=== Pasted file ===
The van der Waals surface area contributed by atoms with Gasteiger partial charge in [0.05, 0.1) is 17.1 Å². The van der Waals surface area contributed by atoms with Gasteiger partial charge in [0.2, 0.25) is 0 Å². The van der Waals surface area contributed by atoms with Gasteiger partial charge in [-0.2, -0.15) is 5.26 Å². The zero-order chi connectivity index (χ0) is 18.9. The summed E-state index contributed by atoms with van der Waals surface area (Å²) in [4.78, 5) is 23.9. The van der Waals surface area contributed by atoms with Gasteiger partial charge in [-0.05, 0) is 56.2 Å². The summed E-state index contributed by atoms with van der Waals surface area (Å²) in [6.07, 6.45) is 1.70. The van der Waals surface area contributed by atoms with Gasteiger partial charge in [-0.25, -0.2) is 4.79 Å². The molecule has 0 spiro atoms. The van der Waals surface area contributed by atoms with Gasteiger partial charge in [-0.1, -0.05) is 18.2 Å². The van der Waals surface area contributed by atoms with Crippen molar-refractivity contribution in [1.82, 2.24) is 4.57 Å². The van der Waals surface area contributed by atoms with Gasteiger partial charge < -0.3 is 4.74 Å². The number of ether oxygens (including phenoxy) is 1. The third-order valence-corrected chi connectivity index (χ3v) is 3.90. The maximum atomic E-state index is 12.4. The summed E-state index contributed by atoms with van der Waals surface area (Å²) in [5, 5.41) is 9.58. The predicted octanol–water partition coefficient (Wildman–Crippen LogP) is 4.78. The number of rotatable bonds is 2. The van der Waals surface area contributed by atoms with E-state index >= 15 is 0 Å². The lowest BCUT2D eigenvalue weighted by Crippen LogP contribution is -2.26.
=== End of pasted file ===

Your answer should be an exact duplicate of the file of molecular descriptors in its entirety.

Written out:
The van der Waals surface area contributed by atoms with Gasteiger partial charge in [0.05, 0.1) is 17.1 Å². The van der Waals surface area contributed by atoms with Gasteiger partial charge in [0.2, 0.25) is 0 Å². The van der Waals surface area contributed by atoms with Gasteiger partial charge in [-0.2, -0.15) is 5.26 Å². The zero-order chi connectivity index (χ0) is 18.9. The summed E-state index contributed by atoms with van der Waals surface area (Å²) in [4.78, 5) is 23.9. The van der Waals surface area contributed by atoms with Gasteiger partial charge in [-0.05, 0) is 56.2 Å². The summed E-state index contributed by atoms with van der Waals surface area (Å²) in [6.07, 6.45) is 1.70. The van der Waals surface area contributed by atoms with Gasteiger partial charge in [-0.25, -0.2) is 4.79 Å². The molecule has 0 spiro atoms. The van der Waals surface area contributed by atoms with Gasteiger partial charge in [-0.1, -0.05) is 18.2 Å². The van der Waals surface area contributed by atoms with Crippen molar-refractivity contribution in [1.82, 2.24) is 4.57 Å². The van der Waals surface area contributed by atoms with Gasteiger partial charge < -0.3 is 4.74 Å². The number of ether oxygens (including phenoxy) is 1. The third-order valence-corrected chi connectivity index (χ3v) is 3.90. The maximum atomic E-state index is 12.4. The summed E-state index contributed by atoms with van der Waals surface area (Å²) in [5, 5.41) is 9.58. The predicted octanol–water partition coefficient (Wildman–Crippen LogP) is 4.78. The number of rotatable bonds is 2. The van der Waals surface area contributed by atoms with E-state index >= 15 is 0 Å². The lowest BCUT2D eigenvalue weighted by Crippen LogP contribution is -2.26.